At the state and territory level, detailed EVD response plans have been prepared or updated and published by health departments, such as the Victorian Ebola Virus Disease Response Plan[109] and the New South Wales Contingency Plan for Viral Haemorrhagic Fevers.[110]  These are read alongside the SoNG issued by the CDNA as well as state and territory legislation.

During October, nineteen people from four families were placed on home quarantine in Queensland for twenty-one days after arriving from affected countries on humanitarian visas.[111]  In addition, in September a person in Queensland who had previously traveled to an EVD affected country “was isolated, overseen by infectious disease experts with necessary tests quickly initiated.”[112]

The federal government has stated that a team of twenty health care workers is available to be dispatched to Australia’s regional neighbors should they request assistance in the event of an EVD outbreak.[113]  As at late October 2014, Australia was facing criticism from the affected countries and the United Nations with regard to the new visa restrictions,[114] and from the Australian Medical Association and others for not sending AUSMATs or other Australian health professionals to those countries to provide medical assistance.[115]

Back to Top

Prepared by Kelly Buchanan
Chief, Foreign, Comparative, and International Law Division I
February 2015

[1] See generally Making Laws, Parliamentary Education Office, (last visited Oct. 28, 2014).

[2] Australian Constitution ss 51 & 52,

[3] Id. s 109.

[4] Id. s 96.

[5] Christopher Reynolds, Public and Environmental Health Law 44–45 (2011).

[6] See About COAG, Council of Australian Governments, visited Oct. 28, 2014).

[7] Australian Constitution s 51(xxxvii).

[8] Reynolds, supra note 5, at 40–41.

[9] Australian Bureau of Statistics, Health Care Delivery and Financing, in 1301.0 – Year Book Australia, 2012,[email protected]/Lookup/by%20Subject/1301.0~2012~Main%20Features~Health%20care%20delivery%20and
(last updated Jan. 21, 2013).

[10] See Health and Ageing, Council of Australian Governments, (last visited Oct. 28, 2014).

[11] National Health Emergency Response Arrangements § 3.2 (Nov. 2011), available on the website of the Australian Government Department of Health, at (last visited Oct. 29, 2014).  For historical information regarding Australia’s approach to responding to infectious disease outbreaks see Nigel Brew & Kate Brunton, Australia’s Capacity to Respond to an Infectious Disease Outbreak (Research Paper No. 3 2004-5, Nov. 16, 2004), Australian Parliamentary Library, pubs/rp/rp0405/05rp03.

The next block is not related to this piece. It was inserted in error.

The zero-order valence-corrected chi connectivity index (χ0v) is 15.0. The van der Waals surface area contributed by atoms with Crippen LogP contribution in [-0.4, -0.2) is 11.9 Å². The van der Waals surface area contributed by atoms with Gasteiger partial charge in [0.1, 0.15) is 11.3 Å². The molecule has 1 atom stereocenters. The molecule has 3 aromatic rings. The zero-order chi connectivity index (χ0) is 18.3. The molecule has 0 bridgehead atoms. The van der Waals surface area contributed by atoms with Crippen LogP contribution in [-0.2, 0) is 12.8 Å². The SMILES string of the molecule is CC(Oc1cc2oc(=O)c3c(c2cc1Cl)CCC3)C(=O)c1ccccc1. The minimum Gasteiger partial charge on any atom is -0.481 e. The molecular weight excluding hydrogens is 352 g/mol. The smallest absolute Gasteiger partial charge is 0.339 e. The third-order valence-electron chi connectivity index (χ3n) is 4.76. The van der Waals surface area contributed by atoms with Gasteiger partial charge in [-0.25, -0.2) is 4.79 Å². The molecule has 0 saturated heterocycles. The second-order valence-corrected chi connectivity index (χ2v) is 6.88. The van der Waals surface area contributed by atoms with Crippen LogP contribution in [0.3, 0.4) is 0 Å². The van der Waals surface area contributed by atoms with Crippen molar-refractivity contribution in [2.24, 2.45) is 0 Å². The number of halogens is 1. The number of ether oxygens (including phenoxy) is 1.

[12] See National Health Security Agreement, available on the website of the Australian Government Department of Health, at (last visited Oct. 29, 2014).

[13] National Health Security Act 2007 (Cth),; National Health Security Regulations 2008 (Cth),

[14] WHO, International Health Regulations (2d ed. 2005), (last visited Oct. 28, 2014).

[15] National Health Security Agreement, supra note 12, recital B.

[16] National Health Security Act 2007 (Cth) s 6.

[17] National Health Emergency Response Arrangements, supra note 11, “Authority.”

[18] Id., “Introduction.”

[19] Id.

[20] Id. § 3.3.2.

[21] National Health Security Agreement, supra note 12, art. 3.

[22] Id. art. 22.

[23] Id. art. 14.

[24] Id. art. 20.

[25] National Health Emergency Response Arrangements, supra note 11, § 4.2.

[26] The National Public Health Partnership, National Public Health Partnership (archived by the Victoria Department of Health), (last updated Feb. 22, 2010).

[27] National Health Emergency Response Arrangements, supra note 11, § 4.3.

[28] Presentation, Dr. Robyn Walker, Department of Health and Ageing, RACMA Annual Conference 2011, slide 5 (Oct. 12, 2011), Royal Australasian College of Medical Examiners website, conference_racma2011_Walker-135.pdf.  For information on Emergency Management Australia, see Our Organisation, Australian Emergency Management, Australian Government Attorney-General’s Department, (last visited Oct. 28, 2014).

[29] Principal Committees, Australian Health Ministers’ Advisory Council, membership.aspx#other (last visited Oct. 28, 2014).

[30] About the Office of Health Protection (OHP), Australian Government Department of Health, (last updated Sept. 25, 2014).

[31] National Health Emergency Response Arrangements, supra note 11, § 6.5.1.